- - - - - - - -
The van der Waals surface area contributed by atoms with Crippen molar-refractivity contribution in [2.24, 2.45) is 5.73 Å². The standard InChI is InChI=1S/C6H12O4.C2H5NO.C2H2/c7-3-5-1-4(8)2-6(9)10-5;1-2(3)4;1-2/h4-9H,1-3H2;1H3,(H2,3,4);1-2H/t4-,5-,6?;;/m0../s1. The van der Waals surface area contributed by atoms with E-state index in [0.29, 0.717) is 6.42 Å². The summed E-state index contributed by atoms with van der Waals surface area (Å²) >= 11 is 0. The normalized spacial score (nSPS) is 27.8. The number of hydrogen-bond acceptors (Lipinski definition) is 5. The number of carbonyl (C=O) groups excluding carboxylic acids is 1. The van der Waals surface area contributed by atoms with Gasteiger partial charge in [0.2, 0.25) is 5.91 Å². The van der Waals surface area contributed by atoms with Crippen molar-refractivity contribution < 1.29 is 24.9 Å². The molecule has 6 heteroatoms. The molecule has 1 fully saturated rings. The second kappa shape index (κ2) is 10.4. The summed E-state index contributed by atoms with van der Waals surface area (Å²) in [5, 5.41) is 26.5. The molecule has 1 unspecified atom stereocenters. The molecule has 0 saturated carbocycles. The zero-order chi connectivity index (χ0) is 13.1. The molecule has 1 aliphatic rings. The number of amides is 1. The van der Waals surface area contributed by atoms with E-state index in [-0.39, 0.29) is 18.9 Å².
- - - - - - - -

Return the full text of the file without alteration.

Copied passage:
The van der Waals surface area contributed by atoms with Crippen molar-refractivity contribution in [2.24, 2.45) is 5.73 Å². The standard InChI is InChI=1S/C6H12O4.C2H5NO.C2H2/c7-3-5-1-4(8)2-6(9)10-5;1-2(3)4;1-2/h4-9H,1-3H2;1H3,(H2,3,4);1-2H/t4-,5-,6?;;/m0../s1. The van der Waals surface area contributed by atoms with E-state index in [0.29, 0.717) is 6.42 Å². The summed E-state index contributed by atoms with van der Waals surface area (Å²) >= 11 is 0. The normalized spacial score (nSPS) is 27.8. The number of hydrogen-bond acceptors (Lipinski definition) is 5. The number of carbonyl (C=O) groups excluding carboxylic acids is 1. The van der Waals surface area contributed by atoms with Gasteiger partial charge in [0.2, 0.25) is 5.91 Å². The van der Waals surface area contributed by atoms with Crippen molar-refractivity contribution < 1.29 is 24.9 Å². The molecule has 6 heteroatoms. The molecule has 1 fully saturated rings. The second kappa shape index (κ2) is 10.4. The summed E-state index contributed by atoms with van der Waals surface area (Å²) in [5, 5.41) is 26.5. The molecule has 1 unspecified atom stereocenters. The molecule has 0 saturated carbocycles. The zero-order chi connectivity index (χ0) is 13.1. The molecule has 1 aliphatic rings. The number of amides is 1. The van der Waals surface area contributed by atoms with E-state index in [-0.39, 0.29) is 18.9 Å².